Still, the desultory results for AIDS vaccines so far dictates caution [see "Hope in a Vial," by Carol Ezzell; Scientific American, June 2002]. John G. McNeil, deputy director of the division of retrovirology at the Walter Reed Army Institute of Research, notes that the vaccine developed by Lu and his associates has produced promising results in mice and rabbits but adds that it is still too early to make any pronouncements about its effectiveness in humans. "We don't have a clue what the immune effects will be," he says.
Interest in anthrax as an immunodelivery truck extends beyond HIV. Before taking a research position at Harvard in 1999, Lu had headed development of anthrax research at Avant Immunotherapeutics, a biotechnology company in Needham, Mass. There he studied using the toxin to transport antigens--the active part of a vaccine that generates an immune response--for not only HIV but also hepatitis B. If the initial army-sponsored trials prove a success, Lu plans to use the modified anthrax toxin in vaccines for hepatitis B and Epstein Barr virus at Nan Kai University in China, where he holds a position as head of the university's vaccine laboratory.
Michael N. Starnbach of Harvard Medical School has several graduate students working on vaccines that marshal the anthrax toxin's cell-penetrating abilities. In particular, his laboratory has studied vaccines for the pathogenic bacteria Listeria monocytogenes and for Chlamydia trachomatis. Many of these investigations have centered at Harvard, taking advantage of basic research on the biology of the anthrax toxin carried out there by biologist R. John Collier. [See "Attacking Anthrax," by John A. Young and R. John Collier; Scientific American, March 2002.] A collaboration between Starnbach and Collier produced, in 1996, the first published study on using anthrax as a delivery system for a vaccine.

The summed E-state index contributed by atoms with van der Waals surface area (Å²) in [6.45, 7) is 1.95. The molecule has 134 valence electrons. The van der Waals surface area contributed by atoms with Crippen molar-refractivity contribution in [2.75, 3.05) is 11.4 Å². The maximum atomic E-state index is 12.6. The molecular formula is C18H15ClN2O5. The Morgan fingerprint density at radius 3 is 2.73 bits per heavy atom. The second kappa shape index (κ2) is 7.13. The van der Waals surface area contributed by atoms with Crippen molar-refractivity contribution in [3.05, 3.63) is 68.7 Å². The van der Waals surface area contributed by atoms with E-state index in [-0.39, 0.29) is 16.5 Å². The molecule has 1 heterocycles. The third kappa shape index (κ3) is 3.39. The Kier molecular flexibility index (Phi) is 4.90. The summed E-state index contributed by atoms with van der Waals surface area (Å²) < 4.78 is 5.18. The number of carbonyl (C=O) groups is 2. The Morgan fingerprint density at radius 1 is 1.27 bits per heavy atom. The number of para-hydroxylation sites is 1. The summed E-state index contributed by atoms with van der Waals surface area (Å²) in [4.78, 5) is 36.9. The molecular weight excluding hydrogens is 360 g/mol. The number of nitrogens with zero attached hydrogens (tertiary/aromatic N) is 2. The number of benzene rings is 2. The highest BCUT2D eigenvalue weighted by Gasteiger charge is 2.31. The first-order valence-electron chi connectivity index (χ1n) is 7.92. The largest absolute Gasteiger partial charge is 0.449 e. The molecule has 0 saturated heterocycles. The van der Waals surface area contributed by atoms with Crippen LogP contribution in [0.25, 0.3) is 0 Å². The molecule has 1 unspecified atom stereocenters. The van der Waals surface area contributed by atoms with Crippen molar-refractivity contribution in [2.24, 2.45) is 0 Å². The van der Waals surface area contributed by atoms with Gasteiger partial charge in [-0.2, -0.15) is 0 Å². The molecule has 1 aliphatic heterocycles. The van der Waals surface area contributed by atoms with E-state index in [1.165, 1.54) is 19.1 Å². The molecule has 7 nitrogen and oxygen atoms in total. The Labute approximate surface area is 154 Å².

Anthrax therapeutics has not been confined to the role of messenger. The inherent lethality of the toxin has intrigued researchers, who, in the laboratory, have begun to use it to target cancer cells. A report in the March 5, 2002, Proceedings of the National Academy of Sciences by scientists at the Van Andel Research Institute in Grand Rapids, Mich., and the National Institutes of Health noted that an engineered version of the toxin caused partial or complete regression of melanoma in mice grafted with the tumors. "I'm quite hopeful," says Stephen H. Leppla of the NIH, one of the researchers on the study and a pioneer in the basic biology of the anthrax toxin. "I think it shows in studies done so far very good efficacy against tumors and low toxicity."